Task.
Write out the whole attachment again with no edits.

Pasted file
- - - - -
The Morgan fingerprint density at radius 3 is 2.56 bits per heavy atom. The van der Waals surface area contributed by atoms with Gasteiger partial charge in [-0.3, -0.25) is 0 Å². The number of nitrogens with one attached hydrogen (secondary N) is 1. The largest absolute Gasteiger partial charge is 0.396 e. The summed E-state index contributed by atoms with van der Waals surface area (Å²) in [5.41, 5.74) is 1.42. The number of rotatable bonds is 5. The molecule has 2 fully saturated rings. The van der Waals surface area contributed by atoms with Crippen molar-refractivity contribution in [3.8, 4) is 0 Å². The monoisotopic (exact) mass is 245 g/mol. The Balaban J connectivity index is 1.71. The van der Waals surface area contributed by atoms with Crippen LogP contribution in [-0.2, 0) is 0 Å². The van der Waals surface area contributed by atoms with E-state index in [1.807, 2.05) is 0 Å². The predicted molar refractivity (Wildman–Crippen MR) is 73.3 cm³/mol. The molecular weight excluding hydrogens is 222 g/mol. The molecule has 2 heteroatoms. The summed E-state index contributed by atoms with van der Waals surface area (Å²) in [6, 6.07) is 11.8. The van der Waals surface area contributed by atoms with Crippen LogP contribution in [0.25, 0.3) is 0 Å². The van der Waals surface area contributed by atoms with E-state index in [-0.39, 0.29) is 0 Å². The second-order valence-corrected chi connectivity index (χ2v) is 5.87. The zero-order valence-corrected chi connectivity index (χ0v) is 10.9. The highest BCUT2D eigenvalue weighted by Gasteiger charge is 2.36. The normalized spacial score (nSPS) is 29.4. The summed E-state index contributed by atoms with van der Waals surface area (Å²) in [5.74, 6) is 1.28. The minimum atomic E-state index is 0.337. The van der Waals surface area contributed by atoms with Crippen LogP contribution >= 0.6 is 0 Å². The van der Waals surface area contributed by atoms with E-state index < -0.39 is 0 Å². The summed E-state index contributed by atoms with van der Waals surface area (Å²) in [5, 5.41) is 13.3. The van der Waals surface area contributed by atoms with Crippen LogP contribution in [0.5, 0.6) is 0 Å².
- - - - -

The Morgan fingerprint density at radius 3 is 2.56 bits per heavy atom. The van der Waals surface area contributed by atoms with Gasteiger partial charge in [-0.3, -0.25) is 0 Å². The number of nitrogens with one attached hydrogen (secondary N) is 1. The largest absolute Gasteiger partial charge is 0.396 e. The summed E-state index contributed by atoms with van der Waals surface area (Å²) in [5.41, 5.74) is 1.42. The number of rotatable bonds is 5. The molecule has 2 fully saturated rings. The van der Waals surface area contributed by atoms with Crippen molar-refractivity contribution in [3.8, 4) is 0 Å². The monoisotopic (exact) mass is 245 g/mol. The Balaban J connectivity index is 1.71. The van der Waals surface area contributed by atoms with Crippen LogP contribution in [-0.2, 0) is 0 Å². The van der Waals surface area contributed by atoms with E-state index in [1.807, 2.05) is 0 Å². The predicted molar refractivity (Wildman–Crippen MR) is 73.3 cm³/mol. The molecular weight excluding hydrogens is 222 g/mol. The molecule has 2 heteroatoms. The summed E-state index contributed by atoms with van der Waals surface area (Å²) in [6, 6.07) is 11.8. The van der Waals surface area contributed by atoms with Crippen LogP contribution in [0.25, 0.3) is 0 Å². The van der Waals surface area contributed by atoms with E-state index in [-0.39, 0.29) is 0 Å². The second-order valence-corrected chi connectivity index (χ2v) is 5.87. The zero-order valence-corrected chi connectivity index (χ0v) is 10.9. The highest BCUT2D eigenvalue weighted by Gasteiger charge is 2.36. The normalized spacial score (nSPS) is 29.4. The summed E-state index contributed by atoms with van der Waals surface area (Å²) in [5.74, 6) is 1.28. The minimum atomic E-state index is 0.337. The van der Waals surface area contributed by atoms with Crippen LogP contribution >= 0.6 is 0 Å². The van der Waals surface area contributed by atoms with E-state index < -0.39 is 0 Å². The summed E-state index contributed by atoms with van der Waals surface area (Å²) in [5, 5.41) is 13.3. The van der Waals surface area contributed by atoms with Crippen LogP contribution in [0.5, 0.6) is 0 Å².